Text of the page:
By guest bloggers Amanda Nall and Teather Sanders from the Family Life class
(Part two of two)
One would think that because upperclass men live near the freshmen women and upperclass women live near the freshman men that interaction may occur between these groups. However, both male and female upperclassmen have already been socialized through their Greek affiliation and Centre’s other level 3 roles they must conform to, so interaction seldom occurs between these groups, although we must admit it is more probable for interaction to occur between these groups than between men and women from the same class. Upperclassmen, both male and female, tend to stick to their own gender, groups they have been socialized with since day one. After a year or more in the system, upperclassmen know their roles and hesitate to deviate from them, never knowing what might occur if they did.
The divided gender interactions may also occur because of Greek affiliations. Although becoming Greek is a valuable experience that many students enjoy, it may create tension and boundaries between the sexes. Members of Greek affiliations are encouraged to sit together and socialize together. Drinking and other social events, whether official parties or unofficial “get-togethers,” are held within each Greek organization, but never with several organizations combined.
As a level 3 rule-bound family, Centre has established rules regarding intimacy between members of the opposite sex as well. The rule is that there is to be no intimacy unless you can blame it on alcohol, which therefore creates an escape and banishes the rules for the night. Once the next morning arrives, however, the rules are immediately snapped back into place and everyone acts as though intimacy never existed. This creates a sense of awkwardness when the couple passes each other soberly the next week or so and must act as though they do not know each other. The only exception to this is when, miraculously, a relationship does blossom, usually from such an encounter that eventually leads to something more. In this situation, the relationship must be hidden from everyone, including friends, until it is officially serious, usually marked by the changing of “facebook relationship status.” If this rule is not followed, many unwanted questions and rumors will abound.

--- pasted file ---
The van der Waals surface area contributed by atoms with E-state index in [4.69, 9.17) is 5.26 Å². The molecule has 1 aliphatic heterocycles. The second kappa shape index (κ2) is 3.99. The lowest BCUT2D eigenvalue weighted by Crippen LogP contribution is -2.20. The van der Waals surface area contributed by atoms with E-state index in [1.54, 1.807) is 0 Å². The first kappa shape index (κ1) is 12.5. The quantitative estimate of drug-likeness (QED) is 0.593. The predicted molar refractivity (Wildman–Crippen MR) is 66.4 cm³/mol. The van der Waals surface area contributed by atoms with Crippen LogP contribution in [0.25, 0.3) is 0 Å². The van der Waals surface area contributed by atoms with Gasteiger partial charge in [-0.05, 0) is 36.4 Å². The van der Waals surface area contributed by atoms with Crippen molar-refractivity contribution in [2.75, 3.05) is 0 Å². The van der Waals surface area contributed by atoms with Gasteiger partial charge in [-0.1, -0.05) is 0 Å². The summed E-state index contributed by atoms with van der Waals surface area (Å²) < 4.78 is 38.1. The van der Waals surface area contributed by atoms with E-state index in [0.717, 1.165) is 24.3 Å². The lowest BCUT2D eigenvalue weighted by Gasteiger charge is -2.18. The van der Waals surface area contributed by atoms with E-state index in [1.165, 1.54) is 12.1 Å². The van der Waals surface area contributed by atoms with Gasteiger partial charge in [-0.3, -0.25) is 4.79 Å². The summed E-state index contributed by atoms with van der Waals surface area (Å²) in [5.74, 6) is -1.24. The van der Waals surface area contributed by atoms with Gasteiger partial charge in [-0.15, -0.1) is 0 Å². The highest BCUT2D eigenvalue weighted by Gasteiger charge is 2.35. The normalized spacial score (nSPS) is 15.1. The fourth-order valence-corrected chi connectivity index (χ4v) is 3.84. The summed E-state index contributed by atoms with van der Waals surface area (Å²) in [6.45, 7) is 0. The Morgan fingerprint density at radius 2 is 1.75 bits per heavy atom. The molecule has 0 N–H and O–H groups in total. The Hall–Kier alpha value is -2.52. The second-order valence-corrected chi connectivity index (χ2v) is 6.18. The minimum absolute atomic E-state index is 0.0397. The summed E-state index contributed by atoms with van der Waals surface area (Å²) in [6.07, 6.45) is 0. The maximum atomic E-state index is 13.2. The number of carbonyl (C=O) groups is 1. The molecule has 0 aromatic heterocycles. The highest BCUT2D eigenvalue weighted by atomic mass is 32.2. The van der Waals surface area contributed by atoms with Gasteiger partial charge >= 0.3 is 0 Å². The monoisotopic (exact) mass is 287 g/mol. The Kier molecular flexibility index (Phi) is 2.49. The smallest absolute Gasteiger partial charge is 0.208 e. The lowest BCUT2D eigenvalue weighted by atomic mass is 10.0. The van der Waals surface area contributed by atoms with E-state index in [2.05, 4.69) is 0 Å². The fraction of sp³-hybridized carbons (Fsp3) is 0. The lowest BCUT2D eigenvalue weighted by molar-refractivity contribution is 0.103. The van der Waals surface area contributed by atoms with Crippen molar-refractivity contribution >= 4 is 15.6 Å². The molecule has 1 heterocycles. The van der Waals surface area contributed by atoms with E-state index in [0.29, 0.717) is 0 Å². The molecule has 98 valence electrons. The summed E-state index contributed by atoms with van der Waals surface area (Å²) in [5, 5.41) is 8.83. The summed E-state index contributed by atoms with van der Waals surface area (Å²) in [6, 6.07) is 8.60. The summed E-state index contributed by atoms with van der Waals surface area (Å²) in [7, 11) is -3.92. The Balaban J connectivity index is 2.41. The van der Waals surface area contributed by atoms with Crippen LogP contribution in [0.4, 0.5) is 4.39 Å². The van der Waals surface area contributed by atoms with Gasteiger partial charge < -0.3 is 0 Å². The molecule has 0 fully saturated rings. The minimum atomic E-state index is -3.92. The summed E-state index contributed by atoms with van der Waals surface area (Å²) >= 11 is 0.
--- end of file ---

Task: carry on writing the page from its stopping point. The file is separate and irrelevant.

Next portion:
After interviews with current freshmen, we concluded that the rules are learned and imposed from the very beginning, starting with orientation. Boys and girls are segregated from the very beginning: boys live in Nevin and girls live on North side (with two blocks separating them). Although hall events during orientation may include a co-ed “mixer” or two, these events always take place at night. This teaches the new students that appropriate interaction with the opposite sex occurs at night during parties, never during the day. Intentional interactions taking place in Cowan or elsewhere on campus during orientation may lessen the tension that occurs between the sexes in the dining hall or at Centre in general. If we started sitting together and speaking with each other from day one, we may be more likely to continue this habit.
On the other hand, the absence of such a structure, just as the absence of rules in the level 3 rule-bound family, would inevitably lead to a state of chaos and despair unless a more mature, optimal level of functioning can somehow develop. According to www.family-rules.com, “the absence of structure itself invariably will lead the family further down the spiral of despair, dysfunction, disease, and delinquency.” This would undoubtedly only serve to bring more problems to Centre. As the parents in a traditional family must set the rules and the standards by which others follow, the upperclassmen at Centre must set the standards for its incoming classes. Unless these roles can somehow be changed and a higher functioning social structure can be created, Centre College must continue having such unwritten rules for each of its students to follow.